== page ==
Cruz’s bill would have required the United States to sanction the pipeline project within 15 days of its passage, regardless of whether Russia launches another invasion of Ukraine. The sanctions would also have targeted German citizens involved in the project, a prospect that worried Biden administration officials and Democrats hoping to repair U.S.-German relations after the Trump era.

Top Ukrainian officials supported Cruz’s bill, arguing the United States should do everything in its power to halt the pipeline project. (Gas transit revenues from Russia to Europe account for a significant portion of the Ukrainian government’s budget.) Nord Stream 2 “is a geopolitical project no less an existential threat to our security & democracy than Russian troops on our border,” Ukrainian Prime Minister Denys Shmyhal tweeted on Jan. 8. “[U.S.] Senators shouldn’t vote for protection of Russia/NS2. That’s the security matter not only for Ukraine, but for all region.”

Cruz accused Democrats who opposed his bill of hypocrisy; many Democrats have opposed the controversial pipeline project and previously backed a bill sanctioning Nord Stream 2 that was put forward by Cruz and Democratic Sen. Jeanne Shaheen.

“The White House is furiously lobbying Democrats, asking Democrats to stand with their party, sadly at the expense of our allies, at the expense of Europe, at the expense of U.S. national security,” Cruz said in a speech on the Senate floor on Thursday. “If Senate Democrats put partisan loyalty above national security, if they vote simply by party line, it will dramatically increase the chances of a violent Russian invasion of Ukraine.”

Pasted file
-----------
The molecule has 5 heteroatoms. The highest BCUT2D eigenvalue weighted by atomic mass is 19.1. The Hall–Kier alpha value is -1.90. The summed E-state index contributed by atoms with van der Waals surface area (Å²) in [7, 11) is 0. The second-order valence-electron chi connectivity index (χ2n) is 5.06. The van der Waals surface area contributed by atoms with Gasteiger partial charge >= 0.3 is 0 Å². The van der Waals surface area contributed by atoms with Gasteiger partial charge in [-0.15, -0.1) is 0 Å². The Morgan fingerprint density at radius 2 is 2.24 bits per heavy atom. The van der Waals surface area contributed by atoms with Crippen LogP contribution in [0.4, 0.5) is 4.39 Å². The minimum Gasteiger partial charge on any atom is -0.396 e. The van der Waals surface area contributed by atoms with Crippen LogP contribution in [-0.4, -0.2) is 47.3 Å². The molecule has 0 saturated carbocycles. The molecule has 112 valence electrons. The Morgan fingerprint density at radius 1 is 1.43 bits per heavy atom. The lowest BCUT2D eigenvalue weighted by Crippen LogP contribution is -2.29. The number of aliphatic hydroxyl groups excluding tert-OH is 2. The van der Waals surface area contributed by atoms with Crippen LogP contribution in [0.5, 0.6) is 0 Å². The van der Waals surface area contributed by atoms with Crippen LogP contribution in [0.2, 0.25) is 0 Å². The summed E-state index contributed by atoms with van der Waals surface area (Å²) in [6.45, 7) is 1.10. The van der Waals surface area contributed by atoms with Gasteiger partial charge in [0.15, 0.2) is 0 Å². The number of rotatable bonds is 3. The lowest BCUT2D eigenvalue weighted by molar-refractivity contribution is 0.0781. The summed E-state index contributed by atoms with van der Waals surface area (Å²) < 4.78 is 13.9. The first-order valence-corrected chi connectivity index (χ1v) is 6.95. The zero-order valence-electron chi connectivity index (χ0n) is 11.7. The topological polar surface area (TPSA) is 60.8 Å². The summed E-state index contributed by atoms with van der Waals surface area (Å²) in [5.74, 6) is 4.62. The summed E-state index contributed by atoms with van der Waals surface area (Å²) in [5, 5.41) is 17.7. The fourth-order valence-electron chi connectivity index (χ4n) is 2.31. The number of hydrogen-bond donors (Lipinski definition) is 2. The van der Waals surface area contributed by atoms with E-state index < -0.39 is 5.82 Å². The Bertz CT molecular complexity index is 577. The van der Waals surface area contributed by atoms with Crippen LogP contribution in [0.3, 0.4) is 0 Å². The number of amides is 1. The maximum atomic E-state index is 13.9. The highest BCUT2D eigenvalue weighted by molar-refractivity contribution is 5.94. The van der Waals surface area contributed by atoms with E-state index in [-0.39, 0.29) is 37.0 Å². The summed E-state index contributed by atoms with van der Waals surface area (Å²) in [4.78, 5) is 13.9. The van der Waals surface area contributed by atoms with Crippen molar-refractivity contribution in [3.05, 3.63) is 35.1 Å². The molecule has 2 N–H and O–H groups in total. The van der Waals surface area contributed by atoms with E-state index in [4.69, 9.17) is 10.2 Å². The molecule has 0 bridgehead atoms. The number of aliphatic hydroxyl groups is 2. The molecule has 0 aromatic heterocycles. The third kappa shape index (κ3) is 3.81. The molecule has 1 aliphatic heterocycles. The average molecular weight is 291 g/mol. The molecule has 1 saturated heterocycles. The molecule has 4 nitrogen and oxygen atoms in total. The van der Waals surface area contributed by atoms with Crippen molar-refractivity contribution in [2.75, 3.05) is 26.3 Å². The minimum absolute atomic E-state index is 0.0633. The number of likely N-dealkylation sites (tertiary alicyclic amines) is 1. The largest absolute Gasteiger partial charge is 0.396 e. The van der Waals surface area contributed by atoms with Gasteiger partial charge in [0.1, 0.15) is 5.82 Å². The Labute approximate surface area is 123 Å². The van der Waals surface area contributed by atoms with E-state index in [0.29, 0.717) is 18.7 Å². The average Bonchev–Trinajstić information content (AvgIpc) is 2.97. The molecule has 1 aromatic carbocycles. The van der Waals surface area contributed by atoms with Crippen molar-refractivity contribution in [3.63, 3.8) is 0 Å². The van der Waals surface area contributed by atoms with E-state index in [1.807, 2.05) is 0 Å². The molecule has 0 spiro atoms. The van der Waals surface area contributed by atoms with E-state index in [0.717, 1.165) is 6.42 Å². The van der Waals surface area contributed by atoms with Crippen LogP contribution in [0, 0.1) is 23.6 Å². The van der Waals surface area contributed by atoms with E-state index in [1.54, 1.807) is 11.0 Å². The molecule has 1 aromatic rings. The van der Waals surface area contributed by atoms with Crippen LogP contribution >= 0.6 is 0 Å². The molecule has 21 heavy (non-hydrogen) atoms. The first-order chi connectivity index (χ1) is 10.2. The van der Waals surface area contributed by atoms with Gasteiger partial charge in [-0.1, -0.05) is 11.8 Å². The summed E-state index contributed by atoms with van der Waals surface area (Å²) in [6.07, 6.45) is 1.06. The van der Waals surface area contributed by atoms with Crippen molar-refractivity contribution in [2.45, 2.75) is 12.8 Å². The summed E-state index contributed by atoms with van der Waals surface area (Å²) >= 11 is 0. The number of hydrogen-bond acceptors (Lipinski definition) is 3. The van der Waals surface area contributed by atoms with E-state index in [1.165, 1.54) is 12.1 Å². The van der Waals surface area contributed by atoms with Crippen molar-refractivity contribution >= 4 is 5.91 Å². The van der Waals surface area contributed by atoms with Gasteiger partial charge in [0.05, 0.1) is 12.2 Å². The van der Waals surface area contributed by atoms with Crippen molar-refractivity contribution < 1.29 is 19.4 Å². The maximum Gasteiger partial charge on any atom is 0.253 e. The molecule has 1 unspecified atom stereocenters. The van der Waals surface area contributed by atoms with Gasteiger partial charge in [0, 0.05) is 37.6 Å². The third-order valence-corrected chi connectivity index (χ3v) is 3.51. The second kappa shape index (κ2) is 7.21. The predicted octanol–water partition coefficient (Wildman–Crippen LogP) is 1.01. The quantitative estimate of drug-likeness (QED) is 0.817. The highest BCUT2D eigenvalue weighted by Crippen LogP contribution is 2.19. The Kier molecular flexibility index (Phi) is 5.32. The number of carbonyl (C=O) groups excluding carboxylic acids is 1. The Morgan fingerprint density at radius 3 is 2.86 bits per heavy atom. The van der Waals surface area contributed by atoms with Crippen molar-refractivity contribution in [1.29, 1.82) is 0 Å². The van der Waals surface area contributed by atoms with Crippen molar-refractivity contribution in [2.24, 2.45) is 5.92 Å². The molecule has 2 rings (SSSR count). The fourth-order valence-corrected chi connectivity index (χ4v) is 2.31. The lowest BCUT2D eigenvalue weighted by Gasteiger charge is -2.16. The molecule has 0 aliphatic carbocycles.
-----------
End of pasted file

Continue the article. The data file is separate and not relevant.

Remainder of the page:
Many Democrats, meanwhile, argued the bill wouldn’t actually stop the pipeline from going online and would damage the Biden administration’s sensitive negotiations with European allies to defuse the crisis with Russia on Ukraine’s border.

“The reality is, if we don’t convince our European partners to stop moving forward with this project, there’s no amount of U.S. sanctions that can be effective here,” Democratic Sen. Chris Murphy argued on the Senate floor on Thursday.

The Biden administration said that although it opposes the project, adding new sanctions could harm U.S. relations with Berlin, one of its most important allies in Europe and a key voice on talks with Russia and Ukraine. Biden and his allies on Capitol Hill also believe the new German coalition government is more skeptical of the Nord Stream 2 project and could be open to working with the United States to kill it without resorting to sanctions.

Last July, the United States and Germany struck a deal over the pipeline in which Washington vowed not to sanction the project further in exchange for agreements from Berlin that both countries would impose steep costs on Russia in the event that it uses its energy dominance as a weapon against Ukraine or Eastern Europe.

Behind the scenes, the Biden administration lobbied wavering Democratic senators not to support the Cruz bill during a closed-door meeting with Undersecretary of State Victoria Nuland on Monday evening, several congressional aides told Foreign Policy.

Shaheen, who voted against Cruz’s bill, said the “dynamics on Nord Stream 2 have changed” since she and Cruz first put forward legislation during the Trump administration to stop the pipeline from being built.

“His bill would be a vote to compromise trans-Atlantic unity,” Shaheen said. “It is a vote that breaks the message of bipartisan support in the face of Russia aggression and, furthermore, not just bipartisan support but allied support with the United States and Germany and Western Europe against the threat that Russia poses to Ukraine.”

On Wednesday, Democratic Sen. Bob Menendez, the chair of the Senate Foreign Relations Committee, introduced another sanctions bill, widely viewed as the Democrats’ alternative to Cruz’s legislation. Menendez’s bill would impose sanctions on Russia’s financial sector and political and military leadership, as well as on Nord Stream 2, but only in the event that Moscow launches a renewed attack on Ukraine.

Robbie Gramer is a diplomacy and national security reporter at Foreign Policy. Twitter: @RobbieGramer

Amy Mackinnon is a national security and intelligence reporter at Foreign Policy. Twitter: @ak_mack